The Disney paradigm is hard at play again here, its familiarity offset by its inspiration in Southeast Asian culture and mythology. Sweepingly told, gorgeously animated, and audaciously optimistic.
In an intimate yet shattering documentary, Black British activist Femi Nylander searches for “the imperial history they didn’t teach at school,” and finds it. Heartbreaking, provocative, illuminating.
Acceptably inoffensive, if less than wholly engaging. At least Liu’s strong, stately Mulan is a wonderful role model for girls who aren’t much interested in conformity and adhering to expectations.
How very kind of Tom Hanks to lend his gravitas and inescapable likability to a bunch of WWII naval reenactors on their weekend-getaway “crossing the north Atlantic in 1942 dodging U-boats” campaign.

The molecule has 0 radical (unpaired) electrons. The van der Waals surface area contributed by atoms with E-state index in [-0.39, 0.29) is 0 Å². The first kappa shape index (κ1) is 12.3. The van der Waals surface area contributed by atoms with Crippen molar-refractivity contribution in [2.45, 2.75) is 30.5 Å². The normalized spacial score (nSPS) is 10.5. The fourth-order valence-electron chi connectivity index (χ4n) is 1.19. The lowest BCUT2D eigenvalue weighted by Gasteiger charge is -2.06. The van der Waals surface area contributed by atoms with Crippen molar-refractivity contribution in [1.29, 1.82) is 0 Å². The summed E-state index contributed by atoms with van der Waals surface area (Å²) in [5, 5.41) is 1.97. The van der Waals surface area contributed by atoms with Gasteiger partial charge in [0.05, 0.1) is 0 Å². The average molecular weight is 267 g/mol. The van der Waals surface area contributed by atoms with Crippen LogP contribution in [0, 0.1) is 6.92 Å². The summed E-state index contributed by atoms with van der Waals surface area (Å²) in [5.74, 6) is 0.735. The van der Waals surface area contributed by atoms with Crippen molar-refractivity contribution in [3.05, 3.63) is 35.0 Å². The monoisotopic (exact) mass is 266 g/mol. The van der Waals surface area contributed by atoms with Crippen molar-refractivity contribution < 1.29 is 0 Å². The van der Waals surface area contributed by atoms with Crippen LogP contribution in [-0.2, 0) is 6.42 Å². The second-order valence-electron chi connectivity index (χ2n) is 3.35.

As pastel and glittery as its predecessor, with a silliness more glorious and less forced. Sweet, smart, sincere… but it doesn’t deserve to be carrying the future of movies on its little shoulders.
So aggressively precisely what you think it is that there’s almost no point in seeing it. Flattens a true story into generic pap that isn’t even that successfully, authentically feel-good, either.
An untold Holocaust story, of Philippine president Manuel Quezon’s fight to take in Jewish refugees, feels like it remains untold: this sluggish, overlong film cannot overcome its low-budget roots.
Kudos to J.J. Abrams for doing something extraordinary: he has made me not care about Star Wars for the first time ever. I’m kind of relieved that it’s over, because it has stopped being fun.
Two intimate documentaries from inside the Syrian civil war, diaries of women who stayed to fight for their nation and help their people, pay tribute to human perseverance and chide Western apathy.
Fight the future. Change the future. Watch the future reset itself so that everything ends up much the same way anyway. Repeat. This time-travelling franchise is, ironically, stuck in the past.